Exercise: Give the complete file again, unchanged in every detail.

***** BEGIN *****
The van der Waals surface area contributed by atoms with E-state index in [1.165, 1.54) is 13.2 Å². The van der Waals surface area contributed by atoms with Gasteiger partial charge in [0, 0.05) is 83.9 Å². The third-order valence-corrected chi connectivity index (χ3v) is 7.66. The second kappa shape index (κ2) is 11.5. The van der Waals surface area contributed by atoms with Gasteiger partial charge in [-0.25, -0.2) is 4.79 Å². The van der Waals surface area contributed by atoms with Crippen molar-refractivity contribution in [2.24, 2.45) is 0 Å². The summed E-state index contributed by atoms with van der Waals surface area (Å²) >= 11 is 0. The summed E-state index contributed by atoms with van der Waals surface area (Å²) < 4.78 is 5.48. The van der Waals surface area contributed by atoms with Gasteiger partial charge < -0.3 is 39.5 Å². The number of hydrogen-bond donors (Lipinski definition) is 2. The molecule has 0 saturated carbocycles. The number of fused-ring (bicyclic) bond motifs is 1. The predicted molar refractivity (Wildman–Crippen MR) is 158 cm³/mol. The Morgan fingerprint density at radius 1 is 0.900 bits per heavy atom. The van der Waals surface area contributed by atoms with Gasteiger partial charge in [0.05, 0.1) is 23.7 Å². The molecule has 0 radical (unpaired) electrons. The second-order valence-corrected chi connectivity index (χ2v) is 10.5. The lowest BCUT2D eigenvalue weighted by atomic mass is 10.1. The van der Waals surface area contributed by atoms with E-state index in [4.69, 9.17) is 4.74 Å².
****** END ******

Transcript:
The van der Waals surface area contributed by atoms with E-state index in [1.165, 1.54) is 13.2 Å². The van der Waals surface area contributed by atoms with Gasteiger partial charge in [0, 0.05) is 83.9 Å². The third-order valence-corrected chi connectivity index (χ3v) is 7.66. The second kappa shape index (κ2) is 11.5. The van der Waals surface area contributed by atoms with Gasteiger partial charge in [-0.25, -0.2) is 4.79 Å². The van der Waals surface area contributed by atoms with Crippen molar-refractivity contribution in [2.24, 2.45) is 0 Å². The summed E-state index contributed by atoms with van der Waals surface area (Å²) >= 11 is 0. The summed E-state index contributed by atoms with van der Waals surface area (Å²) < 4.78 is 5.48. The van der Waals surface area contributed by atoms with Gasteiger partial charge < -0.3 is 39.5 Å². The number of hydrogen-bond donors (Lipinski definition) is 2. The molecule has 0 saturated carbocycles. The number of fused-ring (bicyclic) bond motifs is 1. The predicted molar refractivity (Wildman–Crippen MR) is 158 cm³/mol. The Morgan fingerprint density at radius 1 is 0.900 bits per heavy atom. The van der Waals surface area contributed by atoms with Gasteiger partial charge in [0.05, 0.1) is 23.7 Å². The molecule has 0 radical (unpaired) electrons. The second-order valence-corrected chi connectivity index (χ2v) is 10.5. The lowest BCUT2D eigenvalue weighted by atomic mass is 10.1. The van der Waals surface area contributed by atoms with E-state index in [4.69, 9.17) is 4.74 Å².